NOV 26, 2023 10:44 AM PST

Scientists Engineer a New, Safer Antifungal Drug

WRITTEN BY: Carmen Leitch

Fungal infections can be very serious, and they can come out of nowhere. The first case of a Candida auris infection, for example, was documented in 2009, and now, Candida auris infections happen all over the world and are a growing problem in healthcare settings. Antifungal drugs are crucial, but they can be particularly difficult to develop because fungal cells are eukaryotic, just like human cells. Bacteria are prokaryotes, so drugs that attack bacterial cells usually leave human cells alone, but that might not be the case for potential new antifungals.

An illustration of Candida sp. fungal organisms / Credit: CDC/ Antibiotic Resistance Coordination and Strategy Unit / Photo Credit: Medical Illustrator: Stephanie Rossow

However, scientists may have made a major breakthrough by tweaking the structure of a common antifungal drug known as Amphotericin B. The findings have been reported in Nature, and the study authors suggested that the new drug could be just as effective as Amphotericin B but may not come with some of the severe side effects.

Amphotericin B (AmB) is naturally made by bacteria, and is a drug of last resort for tough fungal infections. The drug can eliminate fungi, but it can also seriously damage human kidneys. This research team has previously investigated how the drug works, and shown that it can destroy fungi by extracting a molecule called ergosterol from fungal cells.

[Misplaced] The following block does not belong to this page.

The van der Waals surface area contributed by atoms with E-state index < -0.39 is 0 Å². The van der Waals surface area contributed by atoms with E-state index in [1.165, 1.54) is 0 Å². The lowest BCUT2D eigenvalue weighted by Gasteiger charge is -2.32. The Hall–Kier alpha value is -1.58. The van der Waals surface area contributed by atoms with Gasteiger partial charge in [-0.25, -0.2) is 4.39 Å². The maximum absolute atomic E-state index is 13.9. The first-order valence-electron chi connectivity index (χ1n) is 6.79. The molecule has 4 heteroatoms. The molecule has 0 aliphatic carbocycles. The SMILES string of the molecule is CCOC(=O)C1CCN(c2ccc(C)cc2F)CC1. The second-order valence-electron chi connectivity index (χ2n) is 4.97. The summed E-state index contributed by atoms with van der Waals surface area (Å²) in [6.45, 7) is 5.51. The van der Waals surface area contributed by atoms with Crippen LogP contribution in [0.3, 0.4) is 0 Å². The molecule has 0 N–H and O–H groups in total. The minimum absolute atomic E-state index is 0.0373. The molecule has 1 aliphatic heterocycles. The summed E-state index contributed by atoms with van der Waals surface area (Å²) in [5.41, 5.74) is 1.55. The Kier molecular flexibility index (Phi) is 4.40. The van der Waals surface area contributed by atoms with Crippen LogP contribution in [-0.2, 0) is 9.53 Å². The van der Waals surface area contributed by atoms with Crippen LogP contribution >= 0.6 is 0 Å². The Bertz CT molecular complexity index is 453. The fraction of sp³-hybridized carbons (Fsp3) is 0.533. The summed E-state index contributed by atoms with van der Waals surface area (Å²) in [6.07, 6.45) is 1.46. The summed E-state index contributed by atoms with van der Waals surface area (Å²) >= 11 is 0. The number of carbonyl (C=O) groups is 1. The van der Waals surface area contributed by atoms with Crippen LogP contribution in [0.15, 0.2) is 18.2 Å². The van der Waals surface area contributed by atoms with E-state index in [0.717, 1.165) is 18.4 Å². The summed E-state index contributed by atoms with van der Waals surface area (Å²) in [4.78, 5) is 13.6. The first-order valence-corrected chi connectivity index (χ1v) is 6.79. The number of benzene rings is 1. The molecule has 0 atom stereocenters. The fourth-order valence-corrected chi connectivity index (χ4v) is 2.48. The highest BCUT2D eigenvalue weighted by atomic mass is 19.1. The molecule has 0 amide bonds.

The latest study by this group revealed that AmB also removes cholesterol from kidney cells, damaging them. Both ergosterol and cholesterol are sterols, and they bind to AmB in slightly different ways, which were revealed in this study.

Once the researchers gained this insight, they were able to modify AmB so that it was less likely to bind to cholesterol and less toxic to kidney cells, said professor Chad Rienstra of the University of Wisconsin-Madison.

The investigators started creating and testing compounds that were like AmB but had small changes in the portion that bind to sterols. They were also aiming to improve its ability to remove ergosterol. The most promising compounds are testing in cell culture assays, and the best candidates were then moved to animal models.

One compound in particular, AM-2-19, showed real promise. “This molecule is kidney-sparing, it is resistance evasive and it has broad spectrum efficacy,” said co-first study author and postdoctoral researcher Arun Maji. “We tested this molecule against over 500 different clinically relevant pathogen species in four different locations, and this molecule completely surprised us by either mimicking or surpassing the efficacy of current clinically available antifungal drugs.”

AM-2-19 was salso creened for toxicity in cell culture assays, with good results. AM-2-19 was licensed to Sfunga Therapeutics for further development and testing.

Sources: University of Illinois Urbana-Champaign, Nature

About the Author
Bachelor's (BA/BS/Other)
Experienced research scientist and technical expert with authorships on over 30 peer-reviewed publications, traveler to over 70 countries, published photographer and internationally-exhibited painter, volunteer trained in disaster-response, CPR and DV counseling.
You May Also Like
Loading Comments...